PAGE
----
Filipino Saints Fiesta Celebration

Join our Filipino parishioners and the Filipino Council of the Archdiocese of Baltimore for a Triduum prayer celebration!  Find below the videos for the completed prayers, and further below read the stories of the two beloved Filipino Saints.

Triduum Prayers

Day 1, Sept 22:

Day 2, Sept 23:

 

Day 3, Sept 24 LIVE at 6pm:

 

Culmination Mass: 

The 10th annual (virtual) Eucharistic Celebration will be livestreamed from St. John the Evangelist on September 27th.
https://www.facebook.com/st.john.hydes/

About the Saints

San Lorenzo

San Lorenzo was born in 1600 to a Chinese father and a Filipino mother – both of whom were devout Christians. As a young man, he learned Tagalog from his Mother, Chinese from his Father, and the Dominicans priests taught him Spanish. Lorenzo was eventually married and was the father of two sons and he supported his family as a calligrapher and a transcriber of official documents.

The future seemed bright for this devout family man, until he was falsely accused of murder.  Along with three Dominican priests, he sought refuge by boarding a ship headed to Japan, only to learn, once aboard, that a severe persecution was underway there. Lorenzo stayed with the Dominican missionaries who disembarked at Okinawa where their identity as Christians was soon learned. They were taken to Nagasaki and there they were cruelly tortured in the hope that they would renounce the faith; yet Lorenzo and the others refused.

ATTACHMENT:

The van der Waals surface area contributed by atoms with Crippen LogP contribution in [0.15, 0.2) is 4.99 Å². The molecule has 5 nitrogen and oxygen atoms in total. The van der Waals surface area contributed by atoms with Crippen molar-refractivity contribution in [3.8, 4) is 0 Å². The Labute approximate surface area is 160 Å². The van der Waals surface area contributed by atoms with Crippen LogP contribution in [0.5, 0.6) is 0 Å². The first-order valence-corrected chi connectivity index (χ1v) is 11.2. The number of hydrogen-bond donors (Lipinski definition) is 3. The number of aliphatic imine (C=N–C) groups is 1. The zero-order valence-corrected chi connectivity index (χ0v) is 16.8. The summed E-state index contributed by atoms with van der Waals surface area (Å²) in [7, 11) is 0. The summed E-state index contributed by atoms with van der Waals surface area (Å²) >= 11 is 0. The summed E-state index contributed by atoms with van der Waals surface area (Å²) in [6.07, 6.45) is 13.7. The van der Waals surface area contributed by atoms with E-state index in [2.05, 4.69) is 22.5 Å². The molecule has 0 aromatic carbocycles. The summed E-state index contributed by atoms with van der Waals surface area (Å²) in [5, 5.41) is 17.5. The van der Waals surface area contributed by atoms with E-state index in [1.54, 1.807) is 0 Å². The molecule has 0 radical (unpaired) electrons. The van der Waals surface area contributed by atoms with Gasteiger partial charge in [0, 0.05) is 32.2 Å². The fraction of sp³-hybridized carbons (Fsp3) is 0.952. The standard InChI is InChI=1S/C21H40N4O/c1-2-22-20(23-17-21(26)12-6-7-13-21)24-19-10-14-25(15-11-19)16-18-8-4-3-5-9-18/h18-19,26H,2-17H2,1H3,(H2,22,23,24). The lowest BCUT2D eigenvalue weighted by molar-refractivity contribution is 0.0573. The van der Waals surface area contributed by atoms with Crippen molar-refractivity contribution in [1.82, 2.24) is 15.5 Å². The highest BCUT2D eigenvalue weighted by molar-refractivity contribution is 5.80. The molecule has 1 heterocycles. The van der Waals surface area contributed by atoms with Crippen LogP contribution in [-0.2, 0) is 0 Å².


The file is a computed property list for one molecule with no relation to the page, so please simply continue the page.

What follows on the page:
His profession of faith at the point of death should ring in our ears every day:

I will never renounce my faith because I am a Christian, and I shall die for God, and for him, I would give many thousands of lives if I had them. And so, do with me as you please.

 

San Pedro

San Pedro was born in the mid-17th century but would only live for 17 years. At a very early age, he opened his heart to the Lord in the Holy Spirit. Pedro had a special love for the Blessed Virgin Mary and a warm devotion to Jesus truly present in the Eucharist. With his faith stirred into flame, he became a missionary catechist. Together with a Spanish missionary priest, Fr. Diego Luis de San Vitoŕes, Pedro went to Guam where he spread the faith with courage and love. He preached the faith and baptized many, all the while putting his life at risk.

What so many people loved about Pedro was his kindness and patience amid the many obstacles and privations he faced in his missionary work. His labors bore much fruit – many of the islanders were converted to Christ. As the result of these labors, he and Fr. Diego were put to death in 1672.